Bob Dowling gave me the best job in the world

By Ray Bennett

LONDON – I shall always be grateful to Robert J.Dowling, the former publisher and editor-in-chief of The Hollywood Reporter who has died aged 83, because it was thanks to him that for several years I had a job that even legendary Hollywood studio chief Sherry Lansing envied.

As THR’s European Arts Critic based in London, I reviewed the finest theatre in the West End, the top music concerts and the best of British television plus movies in England and at international film festivals in Cannes, Berlin, Venice, Locarno, Karlovy Vary, Edinburgh, Galway and once in Rio de Janeiro.

I met former actress Sherry Lansing, who  had been the head of production at Twentieth Century-Fox and CEO of Paramount Pictures, when she and her husband, film director William Friedkin, were guests of honour at the 2009 Locarno International Film Festival. 

Standing outside the grand old Castello Visconti,  they appeared so happy to see someone from Hollywood that they latched on to me immediately. When I described my duties at THR, Lansing grabbed my arm and made sure that I sat next to her when we went inside for a banquet

‘Ray, you have the best job in the world,’ Lansing told me, clasping my hand.

‘Surely not,’ I protested. ‘You were the most powerful woman in Hollywood. You ran a movie studio. That has to be the best job in the world.’ 

‘No, no,’ she insisted. ‘That was all tension and stress. Yours is the best job in the world, believe me.’

She was right and I had Bob Dowling to thank. U.S. President Bill Clinton also had been influential when he signed the family leave bill that allowed male employees to take twelve unpaid weeks off work with health insurance covered and their jobs kept for their return. That allowed Matt King, then managing editor of The Reporter’s Special Issues department, to do just that. 

My friend and former Los Angeles Herald Examiner colleague Karen Cusolito was working in Specials and she recommended to Editorial Director Randy Tierney that I would make a good stand-in for three months. Everything went very well and when Matt King returned, Randy and Bob Dowling asked if I wanted to stay on as a senior editor. When Matt was promoted into THR’s executive offices, I succeeded him as managing editor.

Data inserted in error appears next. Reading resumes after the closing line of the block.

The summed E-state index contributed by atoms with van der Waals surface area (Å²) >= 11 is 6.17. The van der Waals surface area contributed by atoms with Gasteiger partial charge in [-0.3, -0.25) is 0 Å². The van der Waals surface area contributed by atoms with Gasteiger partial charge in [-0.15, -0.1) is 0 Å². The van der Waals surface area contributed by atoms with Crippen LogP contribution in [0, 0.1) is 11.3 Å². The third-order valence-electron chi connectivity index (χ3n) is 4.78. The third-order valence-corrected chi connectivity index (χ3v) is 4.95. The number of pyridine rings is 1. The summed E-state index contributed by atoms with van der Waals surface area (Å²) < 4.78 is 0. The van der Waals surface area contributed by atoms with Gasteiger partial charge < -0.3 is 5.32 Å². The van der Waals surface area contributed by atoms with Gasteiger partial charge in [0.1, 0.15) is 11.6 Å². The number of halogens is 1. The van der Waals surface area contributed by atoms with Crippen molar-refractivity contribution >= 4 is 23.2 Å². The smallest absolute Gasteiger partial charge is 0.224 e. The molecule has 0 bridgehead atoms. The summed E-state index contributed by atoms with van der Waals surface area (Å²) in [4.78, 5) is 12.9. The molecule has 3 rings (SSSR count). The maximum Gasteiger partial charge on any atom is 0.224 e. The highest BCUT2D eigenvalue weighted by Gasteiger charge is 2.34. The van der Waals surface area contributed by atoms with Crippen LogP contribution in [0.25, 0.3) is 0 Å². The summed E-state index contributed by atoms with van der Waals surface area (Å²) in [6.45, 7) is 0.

Once I’d proved myself, Bob gave me freedom to risk controversy with the anniversary issues I edited on topics such as the state of comedy and the increasing amount of screen violence. In one issue, I ran a full page of photos of a wide range of actors, men and women, holding all kinds of deadly weapons. With no words on the page, it made a powerful statement.

Bob was a salesman not a journalist but he knew that good journalism was invaluable. He encouraged us to produce real journalism even in supplements that marked milestones of shows such as reaching one hundred episodes. We didn’t just salute them, we examined what they did to get that far so others might learn. 

His view was that even in a celebratory issue, we should tell real stories and, like the best journalism, follow the money. He made a deal with a firm called Competitive Media Reporting to supply us with specific data on how much each Hollywood distributor spent on motion picture advertising in all the various media. I assigned serious and revealing articles on the topic.

We had good response to our specials. After I edited an issue about Steven Spielberg, the filmmaker wrote to Bob to thank everyone involved, naming each of us who’d worked on it. ‘What an amazing job you did putting together that issue,’ he wrote. ‘I’ve never felt so much affirmation, support and love from this motion picture industry in my entire career. You’ve actually managed to find new meaning in my favourite word, to ‘kvell’. That’s a quote from my mother.’

Gene Siskel told me he had been very leery about cooperating for a special issue on a major anniversary of his ‘At the Movies’ series with Roger Ebert. He feared it would be groveling. ‘Instead, it was real journalism, which surprised me,’ he said, ‘so thank you for that.’ Following a ‘Producer of the Year’ special, Mace Neufeld sent a note to Randy Tierney to say that he had told Dowling ‘in the future, in the unlikely event we are ever honored again, we will sleep easily knowing the kind of talent that handles the production of an issue like this’.

I wrote for and edited sections on all aspects of the art, science and craft of filmmaking talking to location scouts, production designers, editors, producers and completion bond specialists. What I loved most were the six music special issues each year, four on scores and songs for films and two on country music. My interest continued after I moved back to England in 1998 to be THR’s European Bureau Chief and then as arts critic.

Bluff and genial, Dowling used to ask me discreetly to rewrite his TradeView columns and he was an engaging lunch and dinner companion on his visits to London. 

It amused me on a trip back to Los Angeles when everyone followed Bob’s lead in having mineral water. As the token European, I was forgiven for being the only one to order a glass of wine. They didn’t know that when Bob and I ate in England, we would enjoy a glass or two of Scotch and share a bottle of wine.

I raise a glass now to a good man.

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